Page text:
Kennedy Space Center Officials Tout Economic Opportunities

Commercial enterprises and partnerships increasingly are taking advantage of economic opportunities at NASA's Kennedy Space Center and the agency is eager to add to the tally, center officials recently told the Economic Development Commission of Florida's Space Coast during a session focused on technology transfer.

"I hope today will lead to establishing new partnerships," said Karen Thompson, chief technologist at Kennedy. "NASA really is passionate about establishing external partners. It helps us do a better job with our development."

All of NASA's field centers have technology transfer programs that focus on their different specialties. The partnerships the agency has in mind fall roughly into two areas: businesses working closely with NASA scientists or resources to develop new technology benefitting spaceflight, and enterprises that adapt an existing NASA innovation into a marketable product for uses other than spaceflight.

Kennedy's Mike Lester, Research and Technology Partnership manager, said there are plenty of examples of each working out successfully. "We believe collaborating with Kennedy in research and technology can provide you with commercial advantages in the marketplace," Lester told the audience at a Cocoa Beach convention center near the Florida spaceport.

He noted several success stories, including a group of college students who worked with Kennedy on a class assignment to develop a hypothetical business case. "Did the students just turn in their assignment, get their grade and walk away?" Lester asked. "No. They formed a startup company called the Juntura Group and then immediately entered into partnership with Kennedy."

With the agreement, the company had exclusive rights to sell position sensors. They refined the technology to target specific audiences and began manufacturing and selling them. "If you're not a little jealous, you ought to be," Lester said.

As the event progressed, business specialists detailed how entrepreneurs and businesses can make their own success stories with partnerships, including using NASA grants to develop a business model and plans that apply to the agency's desired goals. The proposals are judged competitively on a number of factors.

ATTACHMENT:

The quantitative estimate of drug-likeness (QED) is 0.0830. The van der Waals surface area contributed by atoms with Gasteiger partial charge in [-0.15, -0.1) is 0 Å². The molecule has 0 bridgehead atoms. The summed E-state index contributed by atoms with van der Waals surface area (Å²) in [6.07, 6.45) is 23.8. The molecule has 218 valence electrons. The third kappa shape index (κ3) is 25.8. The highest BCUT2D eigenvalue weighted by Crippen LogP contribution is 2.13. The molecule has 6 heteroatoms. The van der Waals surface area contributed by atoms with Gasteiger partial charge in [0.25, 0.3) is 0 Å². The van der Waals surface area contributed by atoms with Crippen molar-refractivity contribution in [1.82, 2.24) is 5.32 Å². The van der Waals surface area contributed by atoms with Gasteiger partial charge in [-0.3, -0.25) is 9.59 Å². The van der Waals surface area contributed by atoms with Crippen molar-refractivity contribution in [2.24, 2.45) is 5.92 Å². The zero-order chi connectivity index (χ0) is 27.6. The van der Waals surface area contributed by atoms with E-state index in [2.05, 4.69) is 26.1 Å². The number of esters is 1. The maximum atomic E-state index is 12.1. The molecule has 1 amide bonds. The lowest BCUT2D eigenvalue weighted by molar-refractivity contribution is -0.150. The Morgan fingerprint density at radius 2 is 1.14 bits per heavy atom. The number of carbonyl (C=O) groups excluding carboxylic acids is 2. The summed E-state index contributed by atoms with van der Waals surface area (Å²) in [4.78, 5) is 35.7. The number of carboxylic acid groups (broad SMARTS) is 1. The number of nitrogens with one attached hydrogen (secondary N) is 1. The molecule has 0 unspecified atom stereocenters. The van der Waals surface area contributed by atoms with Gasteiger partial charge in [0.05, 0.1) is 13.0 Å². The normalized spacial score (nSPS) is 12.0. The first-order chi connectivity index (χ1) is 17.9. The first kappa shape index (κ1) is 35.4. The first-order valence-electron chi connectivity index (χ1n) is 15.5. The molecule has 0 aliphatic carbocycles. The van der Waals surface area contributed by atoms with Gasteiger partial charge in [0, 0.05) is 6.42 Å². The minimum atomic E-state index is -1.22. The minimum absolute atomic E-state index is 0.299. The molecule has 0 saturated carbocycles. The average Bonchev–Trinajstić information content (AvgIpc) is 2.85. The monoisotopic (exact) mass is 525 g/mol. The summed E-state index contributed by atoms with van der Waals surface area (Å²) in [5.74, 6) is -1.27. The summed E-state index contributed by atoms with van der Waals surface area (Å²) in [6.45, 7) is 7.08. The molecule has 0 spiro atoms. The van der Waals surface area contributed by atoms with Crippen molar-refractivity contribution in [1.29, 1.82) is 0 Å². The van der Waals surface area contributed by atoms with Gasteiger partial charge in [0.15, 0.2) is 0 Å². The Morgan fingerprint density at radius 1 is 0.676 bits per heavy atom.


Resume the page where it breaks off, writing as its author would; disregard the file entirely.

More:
"The heaviest weight is the technical and scientific merit," said Joni Richards, Technology Infusion manager at Kennedy. "What can really push them over the edge is the commercialization plans." The grant process, which has several stepping stones that increase awards as the work becomes more demanding and a product moves closer to realization.

Partnerships are expected to be an important aspect of many agency goals, including NASA's plans to capture an asteroid and have astronauts visit and collect samples from it, said Jason Kessler, the program executive for the Asteroid Grand Challenge. "The only way we can accelerate the work we're already doing is to bring in the broad community," Kessler said.

Prospects for businesses range from producing less expensive telescopes, for example, to engaging in new communications strategies to bring a vast number of diverse researchers together to learn more about the estimated one million asteroids that could threaten Earth.

The chances for commercial development are extensive as part of NASA's major efforts that involve the Florida space center, said Bob Cabana, Kennedy's director and a former space shuttle commander. Detailing Kennedy's role in the Space Launch System rocket, James Webb Space Telescope and science, supply and operation of the International Space Station, Cabana said business innovations are vital to fulfilling NASA's missions.

"I think we can share information and figure out what you need to do to be part of this exciting future on the Space Coast," Cabana said. "Even though we're a launch center, we also do a lot of technology development at KSC."

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